Thanks for your comment, Kay! I do plan on getting back to the Philippines – I miss it and the lovely people I met.Loads of baked sweets and pastries, as I recall, but I’m not really a dessert person so I didn’t eat much of them. Where are you from in the Phils?
ahhhhh, the Philippines. Miss those days.
Loved this…laughed out loud. Please keep writing – this is magical stuff.
Thanks Anita! Glad you enjoyed. It was a lovely four months for me – I look forward to heading back there.
I have a gaggle of Filipino friends, and the quirk that baffles me is: they consume a nearly 90% pork diet. My vegetarianism has inspired them to eat “some vegetables”. But seriously they were eating bacon for breakfast and pork for lunch and dinner. For years!
Hilarious post, love it :) I love the “It’s ok” part. It suddenly answers the problem I have back home with my best friend that came from Philippines. Very often I can see in his face, he means yes, no, or “don’t even think about it”, but he keep saying it’s okay, it’s fine, repeatedly. So difficult to read!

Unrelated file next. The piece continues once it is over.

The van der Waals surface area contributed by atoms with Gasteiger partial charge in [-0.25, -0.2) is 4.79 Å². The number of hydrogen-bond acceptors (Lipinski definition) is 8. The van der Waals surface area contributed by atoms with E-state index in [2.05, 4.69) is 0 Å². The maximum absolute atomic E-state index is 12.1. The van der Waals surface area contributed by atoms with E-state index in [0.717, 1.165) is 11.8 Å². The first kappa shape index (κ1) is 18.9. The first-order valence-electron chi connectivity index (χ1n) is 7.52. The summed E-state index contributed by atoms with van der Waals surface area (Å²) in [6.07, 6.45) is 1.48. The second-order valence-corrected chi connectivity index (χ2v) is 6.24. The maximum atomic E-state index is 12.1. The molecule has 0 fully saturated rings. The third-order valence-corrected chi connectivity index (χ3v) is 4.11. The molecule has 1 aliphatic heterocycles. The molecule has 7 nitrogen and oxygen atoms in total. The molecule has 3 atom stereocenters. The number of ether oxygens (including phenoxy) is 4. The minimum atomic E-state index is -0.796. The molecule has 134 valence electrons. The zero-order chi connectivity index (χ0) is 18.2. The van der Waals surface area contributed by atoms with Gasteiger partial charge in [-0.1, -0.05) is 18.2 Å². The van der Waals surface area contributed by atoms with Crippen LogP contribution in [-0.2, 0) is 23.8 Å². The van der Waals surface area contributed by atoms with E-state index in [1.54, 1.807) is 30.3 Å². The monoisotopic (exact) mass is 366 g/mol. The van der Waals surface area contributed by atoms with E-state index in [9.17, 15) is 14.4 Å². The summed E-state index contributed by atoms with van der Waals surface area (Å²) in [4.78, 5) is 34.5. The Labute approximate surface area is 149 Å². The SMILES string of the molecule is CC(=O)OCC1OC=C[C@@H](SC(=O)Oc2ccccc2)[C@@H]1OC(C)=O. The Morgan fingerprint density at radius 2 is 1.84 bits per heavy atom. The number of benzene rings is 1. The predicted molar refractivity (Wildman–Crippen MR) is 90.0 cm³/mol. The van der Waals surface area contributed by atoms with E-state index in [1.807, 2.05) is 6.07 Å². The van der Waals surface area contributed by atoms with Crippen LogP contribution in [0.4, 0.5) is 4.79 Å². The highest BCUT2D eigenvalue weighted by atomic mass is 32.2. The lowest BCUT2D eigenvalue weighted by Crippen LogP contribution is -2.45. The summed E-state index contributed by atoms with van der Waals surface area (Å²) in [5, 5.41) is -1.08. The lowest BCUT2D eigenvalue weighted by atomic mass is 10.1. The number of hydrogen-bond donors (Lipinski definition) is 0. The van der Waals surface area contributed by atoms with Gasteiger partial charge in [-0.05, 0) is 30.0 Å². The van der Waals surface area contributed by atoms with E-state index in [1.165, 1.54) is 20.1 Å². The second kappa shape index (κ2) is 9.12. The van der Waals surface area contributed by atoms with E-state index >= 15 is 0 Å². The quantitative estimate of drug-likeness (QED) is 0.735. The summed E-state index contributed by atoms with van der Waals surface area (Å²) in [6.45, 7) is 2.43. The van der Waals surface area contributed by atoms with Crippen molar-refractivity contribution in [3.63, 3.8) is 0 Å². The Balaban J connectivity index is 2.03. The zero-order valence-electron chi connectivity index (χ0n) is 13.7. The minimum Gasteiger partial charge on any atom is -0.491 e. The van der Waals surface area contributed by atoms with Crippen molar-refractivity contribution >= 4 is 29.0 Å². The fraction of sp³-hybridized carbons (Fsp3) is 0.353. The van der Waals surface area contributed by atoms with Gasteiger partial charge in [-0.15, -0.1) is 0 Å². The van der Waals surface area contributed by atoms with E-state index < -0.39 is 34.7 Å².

CanCan – there is a LOT of pork, I agree! But I found an equally large number of chicken places, and in Palawan lots of fish. Definitely lacking in the veggies in the South, but if you head to Northern Luzon there will be plenty of fresh, delicious vegetables to choose from.
Dina – It’s Ok was a seriously funny problem for the first few weeks. I could not for the life of me understand what people were trying to convey! But after awhile it became a bit of a game to try and elicit an answer in one way or another.
Thanks for reading!
I couldn’t love this post more.
But I intend to return on a regular basis and try. It bears repeat loving.
Hi there! I’m happy about how you talk about the Philippines from its very unique way.I would like to thank you for appreciating it and almost everything you have encountered about it. I’m pretty excited about the post you will add. I have been to Batad, Banaue and Sagada also. I hope you had a great time spent here in our country and I am very pleased to invite you to come and visit again anytime.
Hi Jonalyne – I have a full album of photos from Batad and Sagada and never managed to post them! Some point soon, definitely. I loved the Philippines and do plan returning in 2011. Thanks for reading!
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Jodi, I have to say I am very used to #3 – cocks. I graduated from the University of South Carolina and our mascot is the Gamecock. For years, I grew up yelling “Go Cocks!” at football games and never knew it could mean something vulgar!